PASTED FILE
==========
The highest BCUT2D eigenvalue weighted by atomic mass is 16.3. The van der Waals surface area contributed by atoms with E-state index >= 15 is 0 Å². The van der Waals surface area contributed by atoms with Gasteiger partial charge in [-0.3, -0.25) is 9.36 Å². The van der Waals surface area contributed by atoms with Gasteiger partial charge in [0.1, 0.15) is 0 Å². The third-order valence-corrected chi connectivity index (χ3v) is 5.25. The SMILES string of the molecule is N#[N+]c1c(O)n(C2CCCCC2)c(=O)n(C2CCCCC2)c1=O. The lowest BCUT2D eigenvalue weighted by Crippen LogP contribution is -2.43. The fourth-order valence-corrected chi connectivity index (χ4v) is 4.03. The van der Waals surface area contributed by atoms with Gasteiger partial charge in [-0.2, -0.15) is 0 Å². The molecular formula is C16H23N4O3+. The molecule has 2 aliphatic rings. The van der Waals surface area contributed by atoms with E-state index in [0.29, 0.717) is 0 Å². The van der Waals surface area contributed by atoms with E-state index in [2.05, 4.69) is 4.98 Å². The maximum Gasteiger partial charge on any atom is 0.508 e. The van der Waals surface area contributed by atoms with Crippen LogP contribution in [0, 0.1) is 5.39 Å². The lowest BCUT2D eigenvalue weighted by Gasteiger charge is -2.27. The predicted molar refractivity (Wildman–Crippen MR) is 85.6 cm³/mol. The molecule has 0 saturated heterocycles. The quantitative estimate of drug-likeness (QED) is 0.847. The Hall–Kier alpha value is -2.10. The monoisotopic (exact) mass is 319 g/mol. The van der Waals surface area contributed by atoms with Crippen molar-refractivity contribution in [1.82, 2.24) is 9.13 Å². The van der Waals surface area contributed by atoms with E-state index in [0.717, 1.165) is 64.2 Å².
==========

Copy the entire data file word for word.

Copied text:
The highest BCUT2D eigenvalue weighted by atomic mass is 16.3. The van der Waals surface area contributed by atoms with E-state index >= 15 is 0 Å². The van der Waals surface area contributed by atoms with Gasteiger partial charge in [-0.3, -0.25) is 9.36 Å². The van der Waals surface area contributed by atoms with Gasteiger partial charge in [0.1, 0.15) is 0 Å². The third-order valence-corrected chi connectivity index (χ3v) is 5.25. The SMILES string of the molecule is N#[N+]c1c(O)n(C2CCCCC2)c(=O)n(C2CCCCC2)c1=O. The lowest BCUT2D eigenvalue weighted by Crippen LogP contribution is -2.43. The fourth-order valence-corrected chi connectivity index (χ4v) is 4.03. The van der Waals surface area contributed by atoms with Gasteiger partial charge in [-0.2, -0.15) is 0 Å². The molecular formula is C16H23N4O3+. The molecule has 2 aliphatic rings. The van der Waals surface area contributed by atoms with E-state index in [0.29, 0.717) is 0 Å². The van der Waals surface area contributed by atoms with E-state index in [2.05, 4.69) is 4.98 Å². The maximum Gasteiger partial charge on any atom is 0.508 e. The van der Waals surface area contributed by atoms with Crippen LogP contribution in [0, 0.1) is 5.39 Å². The lowest BCUT2D eigenvalue weighted by Gasteiger charge is -2.27. The predicted molar refractivity (Wildman–Crippen MR) is 85.6 cm³/mol. The molecule has 0 saturated heterocycles. The quantitative estimate of drug-likeness (QED) is 0.847. The Hall–Kier alpha value is -2.10. The monoisotopic (exact) mass is 319 g/mol. The van der Waals surface area contributed by atoms with Crippen molar-refractivity contribution in [1.82, 2.24) is 9.13 Å². The van der Waals surface area contributed by atoms with E-state index in [0.717, 1.165) is 64.2 Å².